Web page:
Mark, how did you settle on going with a water based paint and not the most-used/common solvent based systems. What is the benefits you expect to capitalize upon. As I understand, a water medium will have a slower evaporation an setting time as well as the paint's additives will still produce air born toxics (though at a smaller volume). So, what stimulated you to choose this paint approach?

Ray(64BJ8P1)

Mark63 Avatar
Mark63 Gold Member Mark DeJager
Calgary, AB, Canada   CAN
1916 Harley-Davidson Pre-War "Steroid (bicycle Size Lol)"
1965 Ford Mustang I "Stang"
Hi Ray,
Thank you for getting back to me. My paint knowledge (auto) is very limited and I have relied on a number of car buffs I have come to meet within the car world. These were some of the key points that drove me to my decision-
1) Nathan who is doing the chassis and body work has been in the car repair game for plus 30 years and recommended I move away from solvent based to water base. Has used for 10 yrs with excellent results both on application and durability. Easy to apply in shop/garage with minimal air ventilation and is easy to repair paint, say post accident.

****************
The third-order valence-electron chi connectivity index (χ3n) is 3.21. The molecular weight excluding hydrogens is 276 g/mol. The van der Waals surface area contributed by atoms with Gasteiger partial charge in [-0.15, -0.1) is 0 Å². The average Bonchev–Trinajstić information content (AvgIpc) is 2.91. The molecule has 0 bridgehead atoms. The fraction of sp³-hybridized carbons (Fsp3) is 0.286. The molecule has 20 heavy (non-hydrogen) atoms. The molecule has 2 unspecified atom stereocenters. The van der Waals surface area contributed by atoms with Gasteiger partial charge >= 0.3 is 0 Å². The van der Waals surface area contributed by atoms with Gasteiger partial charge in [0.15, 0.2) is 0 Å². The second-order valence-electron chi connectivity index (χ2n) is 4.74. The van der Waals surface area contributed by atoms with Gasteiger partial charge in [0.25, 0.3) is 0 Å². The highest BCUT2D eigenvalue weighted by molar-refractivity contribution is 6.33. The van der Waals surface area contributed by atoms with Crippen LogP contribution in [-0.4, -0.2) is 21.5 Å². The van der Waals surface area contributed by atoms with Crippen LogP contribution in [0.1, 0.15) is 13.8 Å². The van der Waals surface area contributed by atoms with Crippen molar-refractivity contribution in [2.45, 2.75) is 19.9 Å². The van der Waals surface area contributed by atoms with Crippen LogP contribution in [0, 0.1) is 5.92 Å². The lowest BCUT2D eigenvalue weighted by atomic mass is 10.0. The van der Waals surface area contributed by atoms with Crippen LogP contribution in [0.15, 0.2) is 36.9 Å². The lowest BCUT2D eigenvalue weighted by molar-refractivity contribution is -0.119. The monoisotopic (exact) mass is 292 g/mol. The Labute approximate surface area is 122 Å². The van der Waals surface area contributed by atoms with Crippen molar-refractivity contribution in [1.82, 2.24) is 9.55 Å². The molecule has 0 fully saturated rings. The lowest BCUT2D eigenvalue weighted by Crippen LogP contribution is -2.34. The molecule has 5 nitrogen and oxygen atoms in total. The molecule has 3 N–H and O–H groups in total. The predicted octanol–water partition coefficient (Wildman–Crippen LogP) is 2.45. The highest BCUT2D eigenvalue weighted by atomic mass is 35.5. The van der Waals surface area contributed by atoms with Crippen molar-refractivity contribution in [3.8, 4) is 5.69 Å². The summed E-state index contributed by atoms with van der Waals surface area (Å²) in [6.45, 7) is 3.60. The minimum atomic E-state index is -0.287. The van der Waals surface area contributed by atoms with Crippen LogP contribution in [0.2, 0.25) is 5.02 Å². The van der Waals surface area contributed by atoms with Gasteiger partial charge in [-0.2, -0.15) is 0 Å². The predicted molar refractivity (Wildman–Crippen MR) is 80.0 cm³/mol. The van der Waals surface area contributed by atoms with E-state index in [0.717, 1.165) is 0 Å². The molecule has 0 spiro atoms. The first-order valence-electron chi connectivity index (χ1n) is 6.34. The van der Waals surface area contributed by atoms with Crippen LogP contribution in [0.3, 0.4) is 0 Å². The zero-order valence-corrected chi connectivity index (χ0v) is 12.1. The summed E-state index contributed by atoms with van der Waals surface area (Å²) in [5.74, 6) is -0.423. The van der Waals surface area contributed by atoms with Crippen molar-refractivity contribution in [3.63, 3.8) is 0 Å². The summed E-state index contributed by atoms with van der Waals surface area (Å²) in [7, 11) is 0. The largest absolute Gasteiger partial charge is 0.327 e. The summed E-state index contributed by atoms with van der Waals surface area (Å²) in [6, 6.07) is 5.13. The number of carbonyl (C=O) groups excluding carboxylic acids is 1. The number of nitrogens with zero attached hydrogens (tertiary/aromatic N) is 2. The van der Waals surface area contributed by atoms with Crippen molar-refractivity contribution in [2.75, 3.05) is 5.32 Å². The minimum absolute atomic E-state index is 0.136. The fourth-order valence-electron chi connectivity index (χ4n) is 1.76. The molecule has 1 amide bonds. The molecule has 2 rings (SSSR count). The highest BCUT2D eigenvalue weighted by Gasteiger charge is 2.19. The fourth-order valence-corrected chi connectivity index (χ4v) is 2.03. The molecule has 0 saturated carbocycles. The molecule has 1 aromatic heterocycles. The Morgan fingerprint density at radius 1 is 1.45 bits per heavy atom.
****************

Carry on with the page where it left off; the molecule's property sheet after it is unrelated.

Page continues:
2) Alberta is moving in this direction -http://www.outdoorsmenforum.ca/showthread.php?t=20998 and many more on line.
3) When researching for the Healey blue I did find that paints manufacturers recommended were either USA and or European which would have a cost for special order and duties etc.
4) I am lead to believe that in the event of me having to repair post incident a water based repair will most likely be cheaper than a solvent which who knows may be out lawed by then.

Hope this makes sense as the car is now in early paint prep and is looking great.
Cheers,
Mark.

rusty1c Avatar
rusty1c Peter D
Antioch, CA, USA   USA
1961 Austin-Healey 3000 BT7 "RUBY"
1963 Chevrolet C10 "Rusty"